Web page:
Tablets. Smartphones. Google Glass. The world seems obsessed with devices. Marketers would have you believe that your very survival depends on being fully-integrated with mobile. But, is that really true?
We’re launching a weekly 3-part series focusing on Mobile Design and whether it’s right for your business. There is an answer. It’s not necessarily yes. And, fortunately, it’s entirely unique to you: any business can learn with precision whether a mobile strategy is warranted by simply digging into the numbers:
Step 1: Scrub Your Google Analytics Data. No, Google Analytics isn’t the only web analytics tool available, but it is free, internationally available, widely used, and has robust features for diagnosing mobile usage. If it takes you more than five minutes to figure out mobile device usage on Google Analytics, I’ll eat my hat. This advice will only work if you already have a Google Analytics account in place, one that has been monitoring your traffic correctly for several months.
Now do this: 1) Log in; 2) Choose a date range—the past six months would be ideal; 3) Under the main “Reporting” tab (on the top navigation), look left and navigate to “Audiences” and it’s sub-filter “Mobile;” 4) Get an instant read on what percentage of your traffic is mobile vs. desktop.
Step 2: Draw the Right Conclusions. Now that you have a basic sense for how much of your overall traffic can be attributed to mobile usage, decide whether to go deeper. If more than 10% of your traffic is currently driven by mobile, it’s time to drill down and view the accompanying trend. Go to Advanced Filter string together a query with the following parameters: “Include Mobile Containing Yes.” If average mobile usage during that time period shows higher usage in month 6 compared to month one (and a steady climb in-between) that means that the importance of mobile to your business has risen recently, over time. Now, compare mobile bounce rates to desktop bounce rates. If mobile bounce rates are higher, mobile users may be leaving your site after viewing only one page because they are frustrated by the experience. Repeat this exercise using different time periods. Does the data show something different if you look at one year’s worth of data? How about 18 months?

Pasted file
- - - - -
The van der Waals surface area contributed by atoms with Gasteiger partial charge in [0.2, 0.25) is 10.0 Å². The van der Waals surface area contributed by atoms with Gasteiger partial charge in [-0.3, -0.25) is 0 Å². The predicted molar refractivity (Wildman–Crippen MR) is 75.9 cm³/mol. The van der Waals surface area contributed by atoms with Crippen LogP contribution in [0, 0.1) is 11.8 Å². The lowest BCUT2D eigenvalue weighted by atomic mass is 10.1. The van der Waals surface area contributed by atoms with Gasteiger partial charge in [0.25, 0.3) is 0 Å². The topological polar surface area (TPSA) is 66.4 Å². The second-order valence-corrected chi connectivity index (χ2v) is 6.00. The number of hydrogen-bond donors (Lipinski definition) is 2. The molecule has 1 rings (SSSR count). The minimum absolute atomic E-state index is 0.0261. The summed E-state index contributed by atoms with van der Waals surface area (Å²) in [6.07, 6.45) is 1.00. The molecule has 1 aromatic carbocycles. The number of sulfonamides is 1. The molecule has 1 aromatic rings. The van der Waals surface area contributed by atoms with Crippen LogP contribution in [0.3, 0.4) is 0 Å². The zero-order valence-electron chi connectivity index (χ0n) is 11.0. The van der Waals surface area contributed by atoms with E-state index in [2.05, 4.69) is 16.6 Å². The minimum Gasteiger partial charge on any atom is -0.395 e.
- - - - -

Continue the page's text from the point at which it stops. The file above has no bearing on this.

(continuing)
Step 3: If Warranted, Invest Adequately in Mobile. If mobile viewing accounts for a substantial amount of your traffic and/or mobile usage is growing, don’t settle on a strategy until you understand which mobile platforms are most frequently used by your visitors. On the left navigation tab, switch your view from “Mobile → Overview” to “Mobile → Devices” to get a cut of the data that shows which mobile operating systems are in use. Whether your users are largely skewed toward a single platform (e.g., iPad/iPhone) vs. multiple platforms (e.g., Apple and Android and Kindle Fire, etc.) will play a large role in how deeply you need to invest in mobile and, once you do, what that strategy might be.
Mobile website design has it’s benefits, but you may find out that you don’t have to go into it 100%. Even a small presence, different than a large-screen website with all the bells and whistles, might actually entice customers to contact you more often.
Stay tuned for next week’s Part II: When is Mobile Design Better than Responsive Design?